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  • TreMolly

    I agree so much with the “talented tenth” ideology. The problem with what Pharrell is saying is that, yes you can make it but where is your responsibility to the rest of the young black men who need you to open up the doors for their survival and success. Other races collectively workTOGETHER so everyone is successful. Whites hold job positions for whites, patronize white business and ensure good housing loans for whites, have their own schools, etc.

    Asian men employ other Asian men because they love the Asian MAN. They are not worried about white people they depend on each other in order to build a success among themselves. Black people are quick to forget that we will not make it without each other and white people are threatened by our unity. Thanks Pharrell for pushing their agenda of “separate and unequal”.

    No one questions other races loyalty to each other but when we do it, we are holding grudges, being racist, cant move on and holding on to the past. We need the “Talented Tenth” to stand up and set a new standard because the black family has sunk to an all time low.

  • A famous saying, I have always adhered to is “Don’t try to reason with unreasonable people.” and one of the problems too many black folks in this country have is that they are more committed to fairness than the people they competing with and make no mistake about it, it is a straight up “dog eat dog” race out here.

    When some of us are in charge, our workforce is often diverse and reflects the customer base and the audience where as whites and many others are mot the least bit bothered if all their employees are of the same race or ethnic group. Our folks are out here breaking their necks trying to hire every Tom, Jose and Nancy when that is not being reciprocated in the marketplace. Everyone else works on strengthening their base and we are diluting ours acting as if the world like FOX News is fair and balanced.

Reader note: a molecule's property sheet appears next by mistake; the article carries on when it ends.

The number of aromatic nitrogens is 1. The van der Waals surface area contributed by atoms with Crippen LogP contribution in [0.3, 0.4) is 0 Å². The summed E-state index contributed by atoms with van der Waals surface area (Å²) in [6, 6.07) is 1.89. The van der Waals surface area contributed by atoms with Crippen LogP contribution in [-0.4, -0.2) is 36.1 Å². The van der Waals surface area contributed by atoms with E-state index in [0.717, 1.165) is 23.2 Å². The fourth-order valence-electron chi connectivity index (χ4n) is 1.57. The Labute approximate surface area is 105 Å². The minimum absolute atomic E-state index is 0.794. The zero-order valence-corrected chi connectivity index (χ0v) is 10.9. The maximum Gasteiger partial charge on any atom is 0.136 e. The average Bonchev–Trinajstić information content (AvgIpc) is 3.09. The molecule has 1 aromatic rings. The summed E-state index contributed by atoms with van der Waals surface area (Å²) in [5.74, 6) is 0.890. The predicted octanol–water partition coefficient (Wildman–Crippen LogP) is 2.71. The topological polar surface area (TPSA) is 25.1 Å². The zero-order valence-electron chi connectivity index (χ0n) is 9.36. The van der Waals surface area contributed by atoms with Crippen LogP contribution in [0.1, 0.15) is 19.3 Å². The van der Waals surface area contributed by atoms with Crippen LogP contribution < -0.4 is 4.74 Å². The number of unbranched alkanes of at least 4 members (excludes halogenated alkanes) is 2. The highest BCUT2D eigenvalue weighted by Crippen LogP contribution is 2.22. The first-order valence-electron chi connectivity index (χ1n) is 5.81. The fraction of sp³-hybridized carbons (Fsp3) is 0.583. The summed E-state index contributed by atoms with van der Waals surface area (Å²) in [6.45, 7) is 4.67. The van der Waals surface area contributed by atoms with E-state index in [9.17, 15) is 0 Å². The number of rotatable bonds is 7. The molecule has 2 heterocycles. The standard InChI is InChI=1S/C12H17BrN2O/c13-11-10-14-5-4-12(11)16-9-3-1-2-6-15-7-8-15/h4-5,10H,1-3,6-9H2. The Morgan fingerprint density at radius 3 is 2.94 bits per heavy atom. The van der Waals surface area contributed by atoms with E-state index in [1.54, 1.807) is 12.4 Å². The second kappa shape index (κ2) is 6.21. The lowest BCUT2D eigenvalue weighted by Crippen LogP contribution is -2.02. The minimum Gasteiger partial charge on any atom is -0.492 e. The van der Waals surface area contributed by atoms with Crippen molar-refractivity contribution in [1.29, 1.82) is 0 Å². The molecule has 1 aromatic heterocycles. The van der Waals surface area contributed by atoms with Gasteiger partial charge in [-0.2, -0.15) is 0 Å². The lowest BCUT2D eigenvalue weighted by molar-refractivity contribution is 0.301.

We do it in where we spend our money and how we participate politically. Giving no consideration to where our resources are going and to whom it provides benefit. The New Black thinking is a reflection us in general. How so many off us dilute our power with no thought to consolidation but to personal gain.
    Its what happens in places like Ferguson, MO where the Black majority made no effort to take control of the town they resided in to change the culture. How much you want to bet that there is some so called “black community leader” who was being paid to deliver black votes to the town’s white political leadership.

    We have been selling each other out to the white man for too long, when will we stop?

  • Jah See

    Those of the ‘Talented Tenth’ *did* consider themselves the “New Black” in their day. What were you talking about here?

    “Sure, you can attempt to create your own opportunities, but don’t act as though the world has your back. Racism isn’t going anywhere. And if Washington was still alive today, he’d probably be proud of Williams and his ideology, even while being racially profiled during a shopping excursion at Macy’s.

    But I’m sure Washington’s old rival; W.E.B. DuBois would have a different opinion.

    DuBois believed protest was a necessary response to segregation, racism, abuse and disenfranchisement. He believed in higher education rather than vocational education.”

    W.E.B. DuBois was an inclusionist, who ended up disillusioned [and self-imposed exile in Ghana]. His fight was one to get our people included & accepted into a system that wasn’t designed for his vision. Booker T. Washington’s vision was one of self-/ and community-sustenance. He never asked for the rest of the world to have his back. Heck if you think that of Washington, what have you to say about Marcus Garvey, who took that plan of Booker T’s & amplified by 100?